One definition of “meditation” focuses on “meditation” as a “training process” that fosters mental well-being and the development of specific mental capacities. From this perspective, meditation is a process that develops self-regulation.
According to Walsh and Shapiro:
“Meditation” refers to a family of self-regulation practices that focus on training attention and awareness to bring mental processes under greater voluntary control and foster general mental well-being and development and specific capacities such as calm, clarity, and concentration.
Embodied in this definition is the call to meditation.
So, what’s that “call?”
To take an inner journey to foster general mental well-being and develop specific capacities such as calm, clarity, and concentration.
I use Walsh and Shapiro’s definition to categorize various approaches to meditation. See Figure 1.
For example, different methods focus on how we direct our attention, relate to our thoughts, and set our practice goals.
Let’s look at “attention” in Figure 1. Here meditation can take several forms:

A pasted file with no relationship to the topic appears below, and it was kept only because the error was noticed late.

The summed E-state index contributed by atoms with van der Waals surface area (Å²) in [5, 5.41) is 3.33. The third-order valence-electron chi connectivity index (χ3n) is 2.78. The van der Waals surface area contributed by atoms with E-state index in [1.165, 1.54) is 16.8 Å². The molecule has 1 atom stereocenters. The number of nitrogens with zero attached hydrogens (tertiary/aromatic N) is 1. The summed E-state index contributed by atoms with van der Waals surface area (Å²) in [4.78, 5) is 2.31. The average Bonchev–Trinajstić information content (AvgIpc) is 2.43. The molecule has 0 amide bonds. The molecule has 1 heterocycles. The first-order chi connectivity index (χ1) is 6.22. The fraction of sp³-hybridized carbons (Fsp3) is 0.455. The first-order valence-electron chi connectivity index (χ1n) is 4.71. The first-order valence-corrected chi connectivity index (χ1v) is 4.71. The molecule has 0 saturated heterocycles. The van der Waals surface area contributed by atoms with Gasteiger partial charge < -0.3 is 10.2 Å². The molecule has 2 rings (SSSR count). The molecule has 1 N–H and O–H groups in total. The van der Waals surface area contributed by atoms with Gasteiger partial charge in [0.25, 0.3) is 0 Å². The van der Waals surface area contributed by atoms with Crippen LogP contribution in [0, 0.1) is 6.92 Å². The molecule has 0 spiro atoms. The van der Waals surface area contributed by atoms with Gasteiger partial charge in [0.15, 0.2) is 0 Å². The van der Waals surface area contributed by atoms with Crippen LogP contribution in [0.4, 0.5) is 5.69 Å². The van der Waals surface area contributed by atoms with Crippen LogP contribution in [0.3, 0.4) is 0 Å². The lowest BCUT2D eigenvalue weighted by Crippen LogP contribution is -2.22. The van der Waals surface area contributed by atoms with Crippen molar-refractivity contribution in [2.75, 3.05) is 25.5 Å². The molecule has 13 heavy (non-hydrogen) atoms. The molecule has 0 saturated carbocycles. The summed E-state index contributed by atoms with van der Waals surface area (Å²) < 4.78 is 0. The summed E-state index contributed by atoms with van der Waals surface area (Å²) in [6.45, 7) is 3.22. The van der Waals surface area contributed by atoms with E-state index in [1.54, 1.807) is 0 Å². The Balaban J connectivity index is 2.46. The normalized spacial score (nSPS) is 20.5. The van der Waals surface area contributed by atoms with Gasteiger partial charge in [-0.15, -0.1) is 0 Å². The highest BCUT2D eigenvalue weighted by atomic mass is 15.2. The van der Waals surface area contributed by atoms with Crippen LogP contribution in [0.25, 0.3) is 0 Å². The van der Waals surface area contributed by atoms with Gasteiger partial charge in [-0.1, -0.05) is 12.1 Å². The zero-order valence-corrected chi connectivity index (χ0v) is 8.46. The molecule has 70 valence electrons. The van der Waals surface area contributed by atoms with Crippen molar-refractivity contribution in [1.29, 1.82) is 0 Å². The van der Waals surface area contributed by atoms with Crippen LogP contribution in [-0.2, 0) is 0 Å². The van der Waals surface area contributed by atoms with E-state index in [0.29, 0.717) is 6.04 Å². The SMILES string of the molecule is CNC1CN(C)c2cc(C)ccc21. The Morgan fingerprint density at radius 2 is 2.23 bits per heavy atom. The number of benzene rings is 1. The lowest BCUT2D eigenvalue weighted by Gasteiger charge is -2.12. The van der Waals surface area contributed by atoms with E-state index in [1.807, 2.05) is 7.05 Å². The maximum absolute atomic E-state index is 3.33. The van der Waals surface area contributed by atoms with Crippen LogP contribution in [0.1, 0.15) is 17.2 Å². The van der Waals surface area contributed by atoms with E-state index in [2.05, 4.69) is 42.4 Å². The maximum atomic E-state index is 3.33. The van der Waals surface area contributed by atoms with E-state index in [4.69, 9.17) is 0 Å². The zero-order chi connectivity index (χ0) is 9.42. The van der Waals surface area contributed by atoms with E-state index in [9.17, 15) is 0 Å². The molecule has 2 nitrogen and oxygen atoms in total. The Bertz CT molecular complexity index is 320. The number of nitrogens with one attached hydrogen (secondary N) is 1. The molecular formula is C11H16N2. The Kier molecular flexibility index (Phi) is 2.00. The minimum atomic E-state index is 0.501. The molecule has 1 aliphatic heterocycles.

Why do we want to bring our mental and physical processes under greater and greater control?
To gain insights into how our behaviors (actions) are mere responses comprised of a combination of physical sensations and mental “interpretations” of those sensations.
With enhanced capacities to observe, we begin to modify both actions. Actions like:
Through meditation, we gain insight into the relationship between “events” and our “reactions to them.”
As our knowledge of this relationship deepens, it’s easier for us to develop skills like listening, being non-judgmental, and providing effective feedback.
One of meditation’s prevalent and significant uses is to reduce “stress.” My focus, however, is on “meditation” as a way of knowing, Being, and action.
Incidentally, if we start with meditation as a “stress reduction technique,” we may approach meditation as a way of knowing and being.
Alternatively, using meditation as a way of knowing, Being, and action may lead us to “relaxation.”
Once we start our internal journey, we’ll naturally move from one end of the spectrum in Figure 1 to the other and back and forth.
Given the above definitions of meditation, there’re many claimed benefits. Therefore, before taking a meditation journey, it’s helpful to decide what type of journey we want to take and what meditation approach we would like to use.
According to Shenzen Young3, a helpful meditation practice provides:
Yoga Nidra is one meditation I teach and practice. It offers a model to take that journey within. So, take that journey with me.
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On Time: Experiencing Time, Timelessness and Timeless Time
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